Today’s Solutions: October 24, 2021

In 1984 and 1985, students from the natural science club at Choshi High School in the eastern prefecture of Chiba in Japan released 750 glass bottles into the ocean as part of a project to investigate ocean currents.

This past June, 37 years later, nine-year-old Abbie Graham discovered one of these bottles while on a rocky beach in Hawaiian Paradise Park. Inside, the bottle contained contact forms in Japanese, English, and Portuguese, explaining that the bottle had been released off the coast of Choshi and requesting that whoever finds it contacts the school.

The last bottle was found in 2002 on Kikaijima Island in southwest Japan’s Kagoshima prefecture, almost two decades before Abbie stumbled upon another one.

Abbie followed the instructions and earlier this month sent the contact forms, as well as a drawing of herself and her sister eating sushi, back to Choshi High School where Jun Hayashi, vice-principal of the school, was happy to receive them.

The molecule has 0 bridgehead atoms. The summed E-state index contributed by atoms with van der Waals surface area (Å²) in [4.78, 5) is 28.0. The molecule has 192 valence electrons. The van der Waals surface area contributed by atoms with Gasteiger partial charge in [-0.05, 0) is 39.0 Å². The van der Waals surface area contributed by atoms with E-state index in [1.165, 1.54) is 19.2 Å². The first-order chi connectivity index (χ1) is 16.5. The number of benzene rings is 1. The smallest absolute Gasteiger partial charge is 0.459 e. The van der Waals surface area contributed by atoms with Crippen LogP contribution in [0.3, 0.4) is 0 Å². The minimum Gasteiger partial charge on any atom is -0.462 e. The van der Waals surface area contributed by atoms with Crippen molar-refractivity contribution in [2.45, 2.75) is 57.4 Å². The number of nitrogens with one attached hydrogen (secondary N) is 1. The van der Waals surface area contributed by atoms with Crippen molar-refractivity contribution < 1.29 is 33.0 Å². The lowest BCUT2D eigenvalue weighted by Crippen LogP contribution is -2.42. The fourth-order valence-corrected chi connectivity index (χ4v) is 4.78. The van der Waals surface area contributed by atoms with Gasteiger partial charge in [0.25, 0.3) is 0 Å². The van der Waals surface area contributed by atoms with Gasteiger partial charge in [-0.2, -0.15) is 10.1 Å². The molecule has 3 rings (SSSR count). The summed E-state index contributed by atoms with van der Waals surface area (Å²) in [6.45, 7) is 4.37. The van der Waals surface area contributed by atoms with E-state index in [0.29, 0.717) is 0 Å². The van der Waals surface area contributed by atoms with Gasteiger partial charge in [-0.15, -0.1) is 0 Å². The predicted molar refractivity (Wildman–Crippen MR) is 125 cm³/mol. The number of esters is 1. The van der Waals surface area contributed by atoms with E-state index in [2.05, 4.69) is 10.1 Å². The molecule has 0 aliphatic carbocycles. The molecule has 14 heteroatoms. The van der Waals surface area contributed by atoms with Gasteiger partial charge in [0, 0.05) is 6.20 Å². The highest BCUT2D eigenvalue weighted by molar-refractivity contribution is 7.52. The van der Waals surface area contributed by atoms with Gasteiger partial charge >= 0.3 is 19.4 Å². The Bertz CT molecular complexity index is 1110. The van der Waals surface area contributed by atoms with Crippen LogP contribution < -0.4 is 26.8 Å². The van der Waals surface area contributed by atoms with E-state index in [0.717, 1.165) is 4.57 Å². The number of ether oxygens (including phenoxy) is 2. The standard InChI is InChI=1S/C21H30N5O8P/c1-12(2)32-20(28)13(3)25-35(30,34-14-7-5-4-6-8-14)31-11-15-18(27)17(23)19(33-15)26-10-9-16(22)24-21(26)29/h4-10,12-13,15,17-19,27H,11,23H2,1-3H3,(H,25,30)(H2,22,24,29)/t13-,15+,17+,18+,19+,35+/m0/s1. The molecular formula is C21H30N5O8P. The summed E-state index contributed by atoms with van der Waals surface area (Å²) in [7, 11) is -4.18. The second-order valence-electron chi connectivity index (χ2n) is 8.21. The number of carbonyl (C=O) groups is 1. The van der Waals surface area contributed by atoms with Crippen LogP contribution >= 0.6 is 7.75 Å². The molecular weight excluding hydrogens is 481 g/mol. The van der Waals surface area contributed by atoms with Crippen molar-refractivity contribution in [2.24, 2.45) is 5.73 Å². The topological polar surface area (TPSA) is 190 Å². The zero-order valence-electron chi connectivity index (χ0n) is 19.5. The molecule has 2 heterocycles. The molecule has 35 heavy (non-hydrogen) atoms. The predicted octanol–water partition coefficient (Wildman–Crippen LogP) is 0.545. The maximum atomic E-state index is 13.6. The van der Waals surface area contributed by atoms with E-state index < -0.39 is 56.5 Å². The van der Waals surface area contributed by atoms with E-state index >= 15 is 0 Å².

“We thought the last one was found in Kikaijima. We never imagined another would be found 37 years on,” the vice-principal said.

Since the bottles were released, they’ve been discovered in 17 places including Okinawa, the Philippines, China, and the west coast of the US.

One of the original members of the natural science club in 1984, 54-year-old Mayumi Kanda said: “I was surprised, it revived nostalgic memories of my high school days. I thank those involved.”

Abbie, excited by the experience, is determined to find another one.

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